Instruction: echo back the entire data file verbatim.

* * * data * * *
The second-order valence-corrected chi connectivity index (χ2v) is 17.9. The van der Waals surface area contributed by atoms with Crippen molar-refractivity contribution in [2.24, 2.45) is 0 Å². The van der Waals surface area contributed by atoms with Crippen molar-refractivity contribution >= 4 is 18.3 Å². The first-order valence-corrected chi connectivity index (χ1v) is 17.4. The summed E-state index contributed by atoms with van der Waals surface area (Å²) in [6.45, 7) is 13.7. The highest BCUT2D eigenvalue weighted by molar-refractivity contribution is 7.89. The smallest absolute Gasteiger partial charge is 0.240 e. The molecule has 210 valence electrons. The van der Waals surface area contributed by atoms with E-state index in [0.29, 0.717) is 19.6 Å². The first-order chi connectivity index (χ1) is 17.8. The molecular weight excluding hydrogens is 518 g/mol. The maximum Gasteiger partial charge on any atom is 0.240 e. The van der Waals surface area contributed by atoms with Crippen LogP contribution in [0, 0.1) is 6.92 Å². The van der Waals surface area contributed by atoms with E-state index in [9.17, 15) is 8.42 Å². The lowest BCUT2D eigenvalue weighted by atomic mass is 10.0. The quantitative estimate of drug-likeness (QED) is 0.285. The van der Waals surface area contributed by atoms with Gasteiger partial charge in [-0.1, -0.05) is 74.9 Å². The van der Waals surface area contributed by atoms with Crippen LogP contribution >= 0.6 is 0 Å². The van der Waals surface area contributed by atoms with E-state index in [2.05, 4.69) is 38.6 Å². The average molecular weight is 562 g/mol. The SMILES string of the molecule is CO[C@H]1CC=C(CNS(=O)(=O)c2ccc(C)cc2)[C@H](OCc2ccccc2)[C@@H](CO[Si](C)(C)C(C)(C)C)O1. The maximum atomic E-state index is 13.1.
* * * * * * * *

The second-order valence-corrected chi connectivity index (χ2v) is 17.9. The van der Waals surface area contributed by atoms with Crippen molar-refractivity contribution in [2.24, 2.45) is 0 Å². The van der Waals surface area contributed by atoms with Crippen molar-refractivity contribution >= 4 is 18.3 Å². The first-order valence-corrected chi connectivity index (χ1v) is 17.4. The summed E-state index contributed by atoms with van der Waals surface area (Å²) in [6.45, 7) is 13.7. The highest BCUT2D eigenvalue weighted by molar-refractivity contribution is 7.89. The smallest absolute Gasteiger partial charge is 0.240 e. The molecule has 210 valence electrons. The van der Waals surface area contributed by atoms with E-state index in [0.29, 0.717) is 19.6 Å². The first-order chi connectivity index (χ1) is 17.8. The molecular weight excluding hydrogens is 518 g/mol. The maximum Gasteiger partial charge on any atom is 0.240 e. The van der Waals surface area contributed by atoms with Crippen LogP contribution in [0, 0.1) is 6.92 Å². The van der Waals surface area contributed by atoms with E-state index in [9.17, 15) is 8.42 Å². The lowest BCUT2D eigenvalue weighted by atomic mass is 10.0. The quantitative estimate of drug-likeness (QED) is 0.285. The van der Waals surface area contributed by atoms with Gasteiger partial charge in [-0.1, -0.05) is 74.9 Å². The van der Waals surface area contributed by atoms with Crippen LogP contribution >= 0.6 is 0 Å². The van der Waals surface area contributed by atoms with E-state index in [2.05, 4.69) is 38.6 Å². The average molecular weight is 562 g/mol. The SMILES string of the molecule is CO[C@H]1CC=C(CNS(=O)(=O)c2ccc(C)cc2)[C@H](OCc2ccccc2)[C@@H](CO[Si](C)(C)C(C)(C)C)O1. The maximum atomic E-state index is 13.1.